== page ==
• Hi Alex. Thanks for visiting. No, it isn’t. I didn’t carry a power bank or solar charger with me and had zero trouble recharging my phone, GPS and camera batteries along the way. Just make sure to ask at the huts within what time you can charge your stuff. Some huts only have power available within certain hours and it’s usually switched off at night. I’d say recharge your things as soon as you get to the hut. I hope that helps!

      • Hi Marta!!! Do you have any experience in Mid September? We aren’t hiking from rifugio to rifugio but plan to take cable cars up, hike around rifugios and spend the night at the rifugio. My partner is a landscape photographer so we want to be there for sunset/sunrise.

        My question is that I tend to run cold and wonder what level of down jacket I need for evenings/early mornings in mid-late sept at the rifugios?

        Any advise here? Thank you!!!

        • Hi Emily. Thanks for visiting. During my first season in the Dolomites, I stayed all the way until the beginning of November. I spent two September in the Dolomites and I can tell you that the weather and temperatures vary greatly between towns and valleys and peaks. I think the most important thing is layers. You don’t need a super warm down jacket, but you definitely will need a shell to put over your down jacket (that is windproof and waterproof) The shell makes a huge difference because it keeps the warmth. Also, remember that down doesn’t generate heat but retains it so it’s important that you get into your jackets when you are warm and don’t let yourself cool down but keep moving.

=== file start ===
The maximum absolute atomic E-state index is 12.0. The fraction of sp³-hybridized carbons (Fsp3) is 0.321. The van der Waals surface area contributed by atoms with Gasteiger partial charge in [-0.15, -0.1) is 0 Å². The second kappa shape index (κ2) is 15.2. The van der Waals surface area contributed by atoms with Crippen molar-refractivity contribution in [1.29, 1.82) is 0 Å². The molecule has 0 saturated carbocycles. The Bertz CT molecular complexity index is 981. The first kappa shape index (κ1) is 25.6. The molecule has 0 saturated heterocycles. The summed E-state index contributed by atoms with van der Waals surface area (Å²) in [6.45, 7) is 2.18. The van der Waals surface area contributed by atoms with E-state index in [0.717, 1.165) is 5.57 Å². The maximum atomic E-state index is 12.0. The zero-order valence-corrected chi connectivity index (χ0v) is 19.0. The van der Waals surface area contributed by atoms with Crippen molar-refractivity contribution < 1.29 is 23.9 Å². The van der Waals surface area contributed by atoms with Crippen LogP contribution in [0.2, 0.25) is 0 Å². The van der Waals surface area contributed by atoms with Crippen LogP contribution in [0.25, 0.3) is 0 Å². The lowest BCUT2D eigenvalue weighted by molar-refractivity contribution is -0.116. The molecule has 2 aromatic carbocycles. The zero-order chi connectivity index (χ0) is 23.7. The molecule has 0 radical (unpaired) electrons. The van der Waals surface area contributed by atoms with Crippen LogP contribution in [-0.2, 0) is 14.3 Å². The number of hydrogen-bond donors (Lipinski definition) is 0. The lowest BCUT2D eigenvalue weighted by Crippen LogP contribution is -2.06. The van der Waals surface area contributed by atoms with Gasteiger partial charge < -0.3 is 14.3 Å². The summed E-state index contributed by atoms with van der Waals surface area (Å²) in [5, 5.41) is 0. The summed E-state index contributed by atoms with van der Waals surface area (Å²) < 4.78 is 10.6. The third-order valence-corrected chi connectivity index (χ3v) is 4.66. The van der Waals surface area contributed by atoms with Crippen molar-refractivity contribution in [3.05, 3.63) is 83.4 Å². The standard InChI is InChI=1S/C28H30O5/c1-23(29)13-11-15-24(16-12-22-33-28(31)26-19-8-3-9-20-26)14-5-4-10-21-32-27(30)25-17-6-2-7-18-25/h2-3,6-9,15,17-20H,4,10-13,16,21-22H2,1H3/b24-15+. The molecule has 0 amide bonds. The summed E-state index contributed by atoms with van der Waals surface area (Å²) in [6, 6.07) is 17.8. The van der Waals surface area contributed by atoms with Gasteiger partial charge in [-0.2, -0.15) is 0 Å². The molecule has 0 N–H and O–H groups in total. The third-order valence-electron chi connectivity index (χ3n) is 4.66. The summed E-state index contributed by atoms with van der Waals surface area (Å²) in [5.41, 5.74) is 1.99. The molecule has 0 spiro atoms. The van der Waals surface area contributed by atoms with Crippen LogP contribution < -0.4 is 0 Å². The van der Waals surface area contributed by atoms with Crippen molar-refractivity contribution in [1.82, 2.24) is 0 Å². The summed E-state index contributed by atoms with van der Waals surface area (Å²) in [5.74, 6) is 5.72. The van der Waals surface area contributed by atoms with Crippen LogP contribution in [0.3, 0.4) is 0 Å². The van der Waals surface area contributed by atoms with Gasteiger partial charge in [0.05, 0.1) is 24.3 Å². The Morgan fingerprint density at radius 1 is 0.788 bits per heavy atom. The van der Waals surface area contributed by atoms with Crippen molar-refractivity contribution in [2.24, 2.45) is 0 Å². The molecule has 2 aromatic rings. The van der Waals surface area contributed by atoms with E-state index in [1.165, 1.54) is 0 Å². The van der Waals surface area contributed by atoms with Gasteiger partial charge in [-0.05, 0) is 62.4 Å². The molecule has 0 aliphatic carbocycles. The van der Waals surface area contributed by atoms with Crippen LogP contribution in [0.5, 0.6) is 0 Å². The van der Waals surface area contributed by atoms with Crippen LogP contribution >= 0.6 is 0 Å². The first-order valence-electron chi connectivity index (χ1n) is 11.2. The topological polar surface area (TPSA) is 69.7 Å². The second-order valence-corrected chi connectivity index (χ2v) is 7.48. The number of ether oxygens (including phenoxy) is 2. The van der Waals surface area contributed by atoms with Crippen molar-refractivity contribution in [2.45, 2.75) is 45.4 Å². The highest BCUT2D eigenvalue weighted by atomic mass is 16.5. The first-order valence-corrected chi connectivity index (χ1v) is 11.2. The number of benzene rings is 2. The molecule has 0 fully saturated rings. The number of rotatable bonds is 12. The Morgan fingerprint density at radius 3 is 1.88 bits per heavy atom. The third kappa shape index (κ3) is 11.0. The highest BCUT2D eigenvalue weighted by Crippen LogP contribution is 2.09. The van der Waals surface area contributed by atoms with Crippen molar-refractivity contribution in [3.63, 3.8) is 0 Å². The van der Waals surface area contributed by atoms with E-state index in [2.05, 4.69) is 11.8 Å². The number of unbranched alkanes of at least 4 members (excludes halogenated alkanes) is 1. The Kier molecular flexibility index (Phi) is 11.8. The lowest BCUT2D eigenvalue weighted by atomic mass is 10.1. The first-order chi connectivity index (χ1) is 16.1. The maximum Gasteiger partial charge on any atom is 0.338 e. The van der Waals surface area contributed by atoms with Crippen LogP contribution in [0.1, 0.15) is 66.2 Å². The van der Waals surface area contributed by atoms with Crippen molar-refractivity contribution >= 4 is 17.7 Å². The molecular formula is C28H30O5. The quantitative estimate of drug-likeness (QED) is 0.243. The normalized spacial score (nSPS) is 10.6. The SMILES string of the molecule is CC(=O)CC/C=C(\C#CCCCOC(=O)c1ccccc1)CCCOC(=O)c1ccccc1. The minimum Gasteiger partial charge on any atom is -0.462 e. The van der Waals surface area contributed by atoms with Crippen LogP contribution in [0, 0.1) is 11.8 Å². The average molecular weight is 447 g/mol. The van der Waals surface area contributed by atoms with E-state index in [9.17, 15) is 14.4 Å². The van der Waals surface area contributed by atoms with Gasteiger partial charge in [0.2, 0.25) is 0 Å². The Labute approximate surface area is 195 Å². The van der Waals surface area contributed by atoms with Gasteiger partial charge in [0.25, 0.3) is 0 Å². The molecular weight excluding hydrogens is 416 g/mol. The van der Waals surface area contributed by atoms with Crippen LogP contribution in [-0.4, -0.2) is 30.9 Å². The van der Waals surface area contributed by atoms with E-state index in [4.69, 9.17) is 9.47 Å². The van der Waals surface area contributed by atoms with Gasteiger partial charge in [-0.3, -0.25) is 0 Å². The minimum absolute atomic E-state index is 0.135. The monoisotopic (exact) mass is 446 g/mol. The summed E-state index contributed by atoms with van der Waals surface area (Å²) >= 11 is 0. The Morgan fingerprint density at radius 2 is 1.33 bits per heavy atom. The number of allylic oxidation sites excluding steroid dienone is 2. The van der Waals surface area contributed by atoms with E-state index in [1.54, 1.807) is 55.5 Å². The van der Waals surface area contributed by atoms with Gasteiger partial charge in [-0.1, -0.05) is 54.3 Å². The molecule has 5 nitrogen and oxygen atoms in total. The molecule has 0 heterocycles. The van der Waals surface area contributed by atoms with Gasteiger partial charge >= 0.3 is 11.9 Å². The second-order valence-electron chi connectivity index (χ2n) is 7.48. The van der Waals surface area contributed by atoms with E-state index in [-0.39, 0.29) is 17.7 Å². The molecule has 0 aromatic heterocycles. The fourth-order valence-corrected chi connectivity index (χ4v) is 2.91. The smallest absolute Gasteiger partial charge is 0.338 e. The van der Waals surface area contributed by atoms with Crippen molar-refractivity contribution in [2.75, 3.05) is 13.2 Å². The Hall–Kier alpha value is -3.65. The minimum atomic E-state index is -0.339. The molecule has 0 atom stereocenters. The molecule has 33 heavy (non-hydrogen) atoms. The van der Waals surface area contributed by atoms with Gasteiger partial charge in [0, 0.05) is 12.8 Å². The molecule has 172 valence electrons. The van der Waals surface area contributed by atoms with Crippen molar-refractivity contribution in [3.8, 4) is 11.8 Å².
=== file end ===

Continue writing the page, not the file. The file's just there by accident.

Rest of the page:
A beanie and gloves are a must, I even wear them during the summer season in the mornings and evenings. To put things in perspective for you during last October when I was in the Dolomites I wore t-shirts when hiking up the mountains then once at the summit I would be putting on 3 more layers. I also always bring a t-shirt to change so I am wearing dry clothes at summits, this makes a huge difference. If you run cold make sure to have a jacket with 800cuin. Patagonia has great jackets made out of traceable down followed by highest standards in the industry. I currently own one myself. I hope that helps!

    • Hi Myrtle. There are a few ski rental places that often rent via ferrata and bikes in the summer. Look for noleggio on google maps and contact the places directly. There are a few in FdP or San Martino Di Castrozza.